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Field Marshal Erwin Rommel: The “Desert Fox”


Field Marshal Erwin Rommel: The “Desert Fox”

North Africa : Rommel, nicknamed the "Desert Fox", commanding the Afrika Korps, consults battle plans with his staff Date: 1941 Source: Explorer Archives. Original photographed by Desmarteau.

Field Marshal Erwin led the vaunted German Afrika Korps in the desert during World War II and committed suicide after being implicated in a plot to kill Adolf Hitler.

by Mike Haskew

Born on November 15, 1891, in Heidenheim, Germany, Erwin Rommel was a hero of World War I, receiving the Pour le Mérite, or Blue Max, for his actions on the Italian Front. In World War II, Rommel led the German 7th Panzer Division during the lightning conquest of France and the Low Countries in May and June 1940. When Italian forces foundered in North Africa, Adolf Hitler ordered Rommel and the nucleus of what would become the vaunted Afrika Korps to the continent in February 1941.
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The Origin of Rommel’s Nickname, “Desert Fox”

In North Africa Rommel proved to be a superb tactician, repeatedly outflanking his British and Commonwealth opponents and pushing them across hundreds of miles of desert to the Egyptian frontier. Rommel seemed to anticipate his enemy’s actions, and his reputation soared to near-mythical status. In the process, Rommel earned the nickname of the Desert Fox.

As Rommel’s Axis forces advanced, his overextended supply lines, continually harassed by Allied air and naval assets, proved to be his Achilles heel. At the Battle of El Alamein in October 1942, his depleted forces faced a replenished and well equipped British Eighth Army under General Bernard Montgomery. The Axis defeat at El Alamein was a turning point of World War II.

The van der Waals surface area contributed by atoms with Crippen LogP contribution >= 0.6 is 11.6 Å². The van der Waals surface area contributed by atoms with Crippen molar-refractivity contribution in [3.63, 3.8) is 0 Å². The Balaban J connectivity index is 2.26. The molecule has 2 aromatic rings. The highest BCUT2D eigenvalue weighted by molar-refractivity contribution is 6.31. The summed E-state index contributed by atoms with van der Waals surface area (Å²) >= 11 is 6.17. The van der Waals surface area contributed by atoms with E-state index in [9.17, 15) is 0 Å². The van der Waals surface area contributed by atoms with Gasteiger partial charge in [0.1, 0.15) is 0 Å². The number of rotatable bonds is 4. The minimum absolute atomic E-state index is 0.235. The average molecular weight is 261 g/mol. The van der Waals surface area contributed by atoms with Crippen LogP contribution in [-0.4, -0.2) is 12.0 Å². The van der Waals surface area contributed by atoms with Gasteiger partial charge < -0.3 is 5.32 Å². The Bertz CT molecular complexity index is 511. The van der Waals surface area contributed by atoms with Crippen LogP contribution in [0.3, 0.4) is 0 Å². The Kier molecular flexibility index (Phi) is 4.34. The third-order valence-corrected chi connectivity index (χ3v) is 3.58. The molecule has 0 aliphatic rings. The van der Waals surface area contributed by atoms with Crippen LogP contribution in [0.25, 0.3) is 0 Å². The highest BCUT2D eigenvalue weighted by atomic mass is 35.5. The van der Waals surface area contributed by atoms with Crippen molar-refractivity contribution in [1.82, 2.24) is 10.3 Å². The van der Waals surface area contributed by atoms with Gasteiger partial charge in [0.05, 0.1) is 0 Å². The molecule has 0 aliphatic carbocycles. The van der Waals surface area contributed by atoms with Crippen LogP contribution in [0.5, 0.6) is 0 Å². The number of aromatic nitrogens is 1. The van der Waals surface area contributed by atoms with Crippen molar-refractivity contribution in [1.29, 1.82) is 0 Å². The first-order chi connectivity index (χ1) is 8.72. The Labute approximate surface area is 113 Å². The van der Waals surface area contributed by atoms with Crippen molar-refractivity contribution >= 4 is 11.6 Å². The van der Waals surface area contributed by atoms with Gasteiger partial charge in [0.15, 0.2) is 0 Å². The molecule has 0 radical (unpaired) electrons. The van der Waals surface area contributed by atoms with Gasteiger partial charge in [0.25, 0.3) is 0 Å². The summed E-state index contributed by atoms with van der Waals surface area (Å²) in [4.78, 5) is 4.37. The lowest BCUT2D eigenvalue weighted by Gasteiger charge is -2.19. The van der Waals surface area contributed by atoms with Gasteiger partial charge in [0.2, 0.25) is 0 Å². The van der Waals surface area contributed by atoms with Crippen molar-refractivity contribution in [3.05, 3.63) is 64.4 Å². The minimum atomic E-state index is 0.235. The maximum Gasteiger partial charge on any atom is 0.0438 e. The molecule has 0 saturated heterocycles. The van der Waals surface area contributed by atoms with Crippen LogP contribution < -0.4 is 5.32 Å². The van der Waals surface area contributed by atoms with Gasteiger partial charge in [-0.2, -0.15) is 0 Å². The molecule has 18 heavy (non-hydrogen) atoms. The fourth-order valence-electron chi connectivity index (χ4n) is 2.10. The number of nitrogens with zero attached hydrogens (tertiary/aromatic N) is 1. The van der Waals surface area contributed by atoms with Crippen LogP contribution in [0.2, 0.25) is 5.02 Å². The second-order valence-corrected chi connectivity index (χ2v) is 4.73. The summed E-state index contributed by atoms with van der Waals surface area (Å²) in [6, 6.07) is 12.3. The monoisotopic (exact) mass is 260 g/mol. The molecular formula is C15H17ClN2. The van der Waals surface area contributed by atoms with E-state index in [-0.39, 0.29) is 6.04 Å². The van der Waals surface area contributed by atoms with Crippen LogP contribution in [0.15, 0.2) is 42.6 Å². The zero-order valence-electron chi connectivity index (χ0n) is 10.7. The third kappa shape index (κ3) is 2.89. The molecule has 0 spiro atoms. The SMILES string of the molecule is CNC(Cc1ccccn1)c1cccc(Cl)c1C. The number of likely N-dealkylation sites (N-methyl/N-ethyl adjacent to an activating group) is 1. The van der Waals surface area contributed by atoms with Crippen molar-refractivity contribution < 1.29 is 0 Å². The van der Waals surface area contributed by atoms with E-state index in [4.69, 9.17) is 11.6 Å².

The Plot to Kill Adolf Hitler & Rommel’s Suicide

A fighting retreat to Tunisia ensued, and by the time the remaining Axis forces surrendered in the spring of 1943, Rommel had been recalled to Germany and assigned command of the Atlantic Wall defenses in France and along the coast of Western Europe. The defenses were under construction, and an Allied invasion of France was expected in 1944. Rommel energetically supervised the construction and quickened the pace. However, when D-Day came on June 6, 1944, he was away from his headquarters, visiting his wife in Ulm, Germany, for her birthday.

During the Normandy Campaign, Rommel was seriously injured when his staff car was strafed by an Allied fighter. While he recuperated, he was implicated in the July 20, 1944, plot to assassinate Adolf Hitler. Rommel was give the choice of a show trial, conviction, and certain death as a traitor or suicide, a state funeral, and the assurance that his family would be safe. He chose suicide and died at Herrlingen, Germany, on October 14, 1944.

To date, Erwin Rommel’s legacy is that of an audacious battlefield commander who gained the grudging respect of his adversaries.

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